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News + Politics The Agenda, Jan. 9-16: Party with 48hills, a new...

The Agenda, Jan. 9-16: Party with 48hills, a new Board of Supes …

... and calling out the corporate Democrats. We look at the week ahead

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We open this Agenda with an invite and a plea: On Thursday/19, 48hills will celebrate, so to speak, the new year and offer a chance to party one last time before the Trumpocalypse. It’s also a chance to celebrate the new ownership of the STUD. And yes, it’s a fundraiser for 48hills.

We can only do this work if you help. We have about zero overhead – the money we raise goes to pay writers and fund investigative reporting. In the Age of Trump, and the World of Fake News, independent media is critically important.

So please: If you like what we do, come and join us. Tom Ammiano will be there; so will David Talbot. You might even wind up with a signed copy of his stunning, brilliant, book, The Devil’s Chessboard. 6-9 pm, 399 9th St. Here’s more info.

No long speeches. Just drinking and conversation and a chance to plot the resistance.

 

The Board of Supes will meet Tuesday/10 with a full 11 members – Mayor Lee waited until about the last possible minute, then appointed Jeff Sheehy to the D8 seat vacated by Scott Wiener.

Hillary Ronen is sworn in by DA George Gascon and Public Defender Jeff Adachi, with her husband, Francisco Ugarte, and David Campos and Tom Ammiano on the stage
Hillary Ronen is sworn in by DA George Gascon and Public Defender Jeff Adachi, with her husband, Francisco Ugarte, and David Campos and Tom Ammiano on the stage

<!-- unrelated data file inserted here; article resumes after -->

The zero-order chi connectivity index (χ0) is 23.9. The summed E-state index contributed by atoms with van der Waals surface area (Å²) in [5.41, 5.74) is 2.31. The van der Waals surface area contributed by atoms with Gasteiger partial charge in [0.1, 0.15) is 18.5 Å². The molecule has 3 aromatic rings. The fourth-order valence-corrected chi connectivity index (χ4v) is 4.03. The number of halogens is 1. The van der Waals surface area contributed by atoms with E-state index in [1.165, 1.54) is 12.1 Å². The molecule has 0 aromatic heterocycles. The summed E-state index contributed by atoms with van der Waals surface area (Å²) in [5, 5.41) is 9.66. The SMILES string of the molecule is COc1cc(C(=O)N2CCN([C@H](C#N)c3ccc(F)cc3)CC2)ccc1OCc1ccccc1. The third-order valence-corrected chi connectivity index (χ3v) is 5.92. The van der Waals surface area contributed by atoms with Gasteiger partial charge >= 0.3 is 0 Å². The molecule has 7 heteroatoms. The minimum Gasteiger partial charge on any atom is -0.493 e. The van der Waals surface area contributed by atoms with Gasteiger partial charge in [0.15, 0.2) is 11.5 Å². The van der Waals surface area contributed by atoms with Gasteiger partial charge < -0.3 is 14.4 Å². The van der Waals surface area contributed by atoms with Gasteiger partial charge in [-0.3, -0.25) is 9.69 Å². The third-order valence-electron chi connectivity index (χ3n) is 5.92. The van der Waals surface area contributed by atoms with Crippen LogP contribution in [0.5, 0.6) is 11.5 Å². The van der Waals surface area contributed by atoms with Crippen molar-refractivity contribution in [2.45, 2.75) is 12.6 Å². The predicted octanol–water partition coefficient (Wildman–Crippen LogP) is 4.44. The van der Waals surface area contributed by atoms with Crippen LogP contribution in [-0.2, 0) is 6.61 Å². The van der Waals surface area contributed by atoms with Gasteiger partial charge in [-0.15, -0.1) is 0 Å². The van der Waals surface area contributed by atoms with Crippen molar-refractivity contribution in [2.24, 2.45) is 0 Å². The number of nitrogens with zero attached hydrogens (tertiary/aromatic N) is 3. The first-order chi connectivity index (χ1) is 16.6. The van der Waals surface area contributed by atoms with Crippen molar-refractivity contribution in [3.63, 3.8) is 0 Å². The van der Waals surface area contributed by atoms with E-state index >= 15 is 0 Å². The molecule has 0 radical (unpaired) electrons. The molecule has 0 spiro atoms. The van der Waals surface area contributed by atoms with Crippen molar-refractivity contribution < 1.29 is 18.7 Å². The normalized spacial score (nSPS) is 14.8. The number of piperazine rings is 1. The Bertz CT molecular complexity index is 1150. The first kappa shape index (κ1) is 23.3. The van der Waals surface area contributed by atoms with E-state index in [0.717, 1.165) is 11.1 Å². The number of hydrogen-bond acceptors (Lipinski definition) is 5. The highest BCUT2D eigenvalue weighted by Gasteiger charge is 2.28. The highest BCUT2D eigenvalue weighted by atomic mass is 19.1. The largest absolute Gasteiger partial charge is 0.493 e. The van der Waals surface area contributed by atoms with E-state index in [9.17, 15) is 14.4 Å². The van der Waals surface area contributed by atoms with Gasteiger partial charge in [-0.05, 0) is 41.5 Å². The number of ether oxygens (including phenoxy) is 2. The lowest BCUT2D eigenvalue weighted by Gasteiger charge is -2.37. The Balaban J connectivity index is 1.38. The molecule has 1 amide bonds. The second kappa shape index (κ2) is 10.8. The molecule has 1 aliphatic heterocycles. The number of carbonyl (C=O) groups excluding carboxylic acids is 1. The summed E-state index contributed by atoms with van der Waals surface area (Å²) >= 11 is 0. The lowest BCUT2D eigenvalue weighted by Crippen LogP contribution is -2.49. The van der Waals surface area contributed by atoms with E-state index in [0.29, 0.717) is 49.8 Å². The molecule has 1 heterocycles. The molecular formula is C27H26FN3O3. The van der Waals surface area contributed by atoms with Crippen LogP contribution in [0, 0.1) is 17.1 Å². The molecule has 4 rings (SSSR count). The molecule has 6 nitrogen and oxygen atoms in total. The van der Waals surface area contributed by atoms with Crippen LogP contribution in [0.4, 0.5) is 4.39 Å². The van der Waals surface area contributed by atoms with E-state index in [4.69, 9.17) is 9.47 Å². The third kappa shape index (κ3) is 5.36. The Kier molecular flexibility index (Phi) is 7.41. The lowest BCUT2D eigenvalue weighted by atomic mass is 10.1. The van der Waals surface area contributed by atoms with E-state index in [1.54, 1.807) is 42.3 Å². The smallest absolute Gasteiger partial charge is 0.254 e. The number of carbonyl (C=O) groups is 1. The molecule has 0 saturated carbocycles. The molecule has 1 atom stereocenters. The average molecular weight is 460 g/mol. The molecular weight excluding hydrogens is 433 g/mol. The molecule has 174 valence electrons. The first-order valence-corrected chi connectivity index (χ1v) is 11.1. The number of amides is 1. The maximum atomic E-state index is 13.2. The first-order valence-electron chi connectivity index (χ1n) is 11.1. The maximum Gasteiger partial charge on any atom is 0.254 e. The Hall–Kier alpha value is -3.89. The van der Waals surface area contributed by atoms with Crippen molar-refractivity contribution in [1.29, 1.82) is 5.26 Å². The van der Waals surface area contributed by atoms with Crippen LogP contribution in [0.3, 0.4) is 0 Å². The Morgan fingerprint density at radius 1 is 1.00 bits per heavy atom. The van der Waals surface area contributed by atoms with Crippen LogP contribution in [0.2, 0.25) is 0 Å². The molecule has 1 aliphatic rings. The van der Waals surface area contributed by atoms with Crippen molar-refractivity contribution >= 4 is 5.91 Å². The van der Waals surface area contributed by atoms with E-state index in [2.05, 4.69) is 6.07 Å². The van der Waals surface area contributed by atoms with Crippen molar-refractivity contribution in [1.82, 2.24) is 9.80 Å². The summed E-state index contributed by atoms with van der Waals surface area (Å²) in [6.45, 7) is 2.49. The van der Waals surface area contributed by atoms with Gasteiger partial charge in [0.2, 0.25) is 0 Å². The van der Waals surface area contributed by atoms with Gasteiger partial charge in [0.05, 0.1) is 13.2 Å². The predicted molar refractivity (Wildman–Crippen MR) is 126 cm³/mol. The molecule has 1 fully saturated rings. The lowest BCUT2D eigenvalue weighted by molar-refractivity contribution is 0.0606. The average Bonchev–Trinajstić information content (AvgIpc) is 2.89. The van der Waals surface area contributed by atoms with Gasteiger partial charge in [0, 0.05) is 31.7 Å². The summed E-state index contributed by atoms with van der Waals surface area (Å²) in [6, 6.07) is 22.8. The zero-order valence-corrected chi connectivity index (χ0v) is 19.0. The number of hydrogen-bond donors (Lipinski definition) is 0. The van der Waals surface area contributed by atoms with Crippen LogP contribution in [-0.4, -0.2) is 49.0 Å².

The Chron calls Sheehy a “bulldog.” Wiener was, by all accounts, thrilled with the appointment: Sheehy was all in for Wiener in the race against Jane Kim, signing a letter from the Alice B. Toklas Club to Equality California urging that group not to back down from its real-estate and Republican funded attacks on Kim. (The letter notes that without Wiener, there would be no LGBT representation from SF in Sacto. Most of those who signed it supported David Chiu (straight) against David Campos (gay) for state Assembly. For the record.)

I’ve known Jeff Sheehy for more than 20 years. Once upon a time, he was the president of the Milk Club, and advocate for open government, and a supporter of progressive candidates. Go to sfethics.org and you can see his political donations – to Tom Ammiano, Matt Gonzalez, Chris Daly, Aaron Peskin, and Eileen Hansen in 2000, pretty much the left slate.

Then two years later, Bevan Dufty (Hansen had run against Dufty). Then 2010, Rebecca Prozan for supervisor. Rachel Norton for Board of Education. Dennis Herrera for mayor.

He was a strong supporter of a measure that would have made it easier to turn rental housing into TICs and condos.

In other words, he has moved away from his left roots. And while I haven’t had a chance to talk to Sheehy yet – he promised to do an interview as soon as he catches up and gets his office in shape – it seems highly unlikely that the mayor would appoint him unless he had agreed not to take on Airbnb.